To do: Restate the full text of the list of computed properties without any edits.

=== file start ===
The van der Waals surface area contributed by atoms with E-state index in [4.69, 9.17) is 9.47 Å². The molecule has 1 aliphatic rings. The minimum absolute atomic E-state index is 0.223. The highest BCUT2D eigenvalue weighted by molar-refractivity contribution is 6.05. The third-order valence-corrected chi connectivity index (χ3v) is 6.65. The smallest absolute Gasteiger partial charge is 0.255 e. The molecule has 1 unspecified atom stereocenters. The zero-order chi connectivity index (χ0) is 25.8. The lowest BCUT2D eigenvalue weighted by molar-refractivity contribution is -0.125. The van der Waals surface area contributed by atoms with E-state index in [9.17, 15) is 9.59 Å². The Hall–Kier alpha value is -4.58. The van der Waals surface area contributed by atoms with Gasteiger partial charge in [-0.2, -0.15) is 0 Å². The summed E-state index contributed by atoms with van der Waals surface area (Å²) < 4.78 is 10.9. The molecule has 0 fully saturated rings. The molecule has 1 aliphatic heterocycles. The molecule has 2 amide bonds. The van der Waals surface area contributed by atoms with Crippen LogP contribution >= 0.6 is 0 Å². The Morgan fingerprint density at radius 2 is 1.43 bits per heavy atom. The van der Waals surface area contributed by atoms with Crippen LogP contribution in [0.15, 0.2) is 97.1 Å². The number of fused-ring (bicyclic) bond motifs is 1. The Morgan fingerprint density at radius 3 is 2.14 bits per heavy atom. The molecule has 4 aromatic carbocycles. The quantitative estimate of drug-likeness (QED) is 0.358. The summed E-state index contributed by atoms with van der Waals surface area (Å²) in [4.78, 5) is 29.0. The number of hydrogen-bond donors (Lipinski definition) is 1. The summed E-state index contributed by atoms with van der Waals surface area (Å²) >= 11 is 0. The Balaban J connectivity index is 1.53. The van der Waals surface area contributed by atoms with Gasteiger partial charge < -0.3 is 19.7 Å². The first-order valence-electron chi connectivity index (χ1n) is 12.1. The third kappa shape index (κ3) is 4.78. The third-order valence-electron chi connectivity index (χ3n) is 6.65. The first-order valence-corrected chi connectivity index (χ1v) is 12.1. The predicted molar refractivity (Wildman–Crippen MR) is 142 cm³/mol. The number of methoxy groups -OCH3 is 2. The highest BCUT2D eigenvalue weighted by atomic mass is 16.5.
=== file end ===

The van der Waals surface area contributed by atoms with E-state index in [4.69, 9.17) is 9.47 Å². The molecule has 1 aliphatic rings. The minimum absolute atomic E-state index is 0.223. The highest BCUT2D eigenvalue weighted by molar-refractivity contribution is 6.05. The third-order valence-corrected chi connectivity index (χ3v) is 6.65. The smallest absolute Gasteiger partial charge is 0.255 e. The molecule has 1 unspecified atom stereocenters. The zero-order chi connectivity index (χ0) is 25.8. The lowest BCUT2D eigenvalue weighted by molar-refractivity contribution is -0.125. The van der Waals surface area contributed by atoms with E-state index in [9.17, 15) is 9.59 Å². The Hall–Kier alpha value is -4.58. The van der Waals surface area contributed by atoms with Gasteiger partial charge in [-0.2, -0.15) is 0 Å². The summed E-state index contributed by atoms with van der Waals surface area (Å²) < 4.78 is 10.9. The molecule has 0 fully saturated rings. The molecule has 1 aliphatic heterocycles. The molecule has 2 amide bonds. The van der Waals surface area contributed by atoms with Crippen LogP contribution >= 0.6 is 0 Å². The Morgan fingerprint density at radius 2 is 1.43 bits per heavy atom. The van der Waals surface area contributed by atoms with Crippen LogP contribution in [0.15, 0.2) is 97.1 Å². The number of fused-ring (bicyclic) bond motifs is 1. The Morgan fingerprint density at radius 3 is 2.14 bits per heavy atom. The molecule has 4 aromatic carbocycles. The quantitative estimate of drug-likeness (QED) is 0.358. The summed E-state index contributed by atoms with van der Waals surface area (Å²) in [4.78, 5) is 29.0. The number of hydrogen-bond donors (Lipinski definition) is 1. The summed E-state index contributed by atoms with van der Waals surface area (Å²) >= 11 is 0. The Balaban J connectivity index is 1.53. The van der Waals surface area contributed by atoms with Gasteiger partial charge < -0.3 is 19.7 Å². The first-order valence-electron chi connectivity index (χ1n) is 12.1. The third kappa shape index (κ3) is 4.78. The third-order valence-electron chi connectivity index (χ3n) is 6.65. The first-order valence-corrected chi connectivity index (χ1v) is 12.1. The predicted molar refractivity (Wildman–Crippen MR) is 142 cm³/mol. The number of methoxy groups -OCH3 is 2. The highest BCUT2D eigenvalue weighted by atomic mass is 16.5.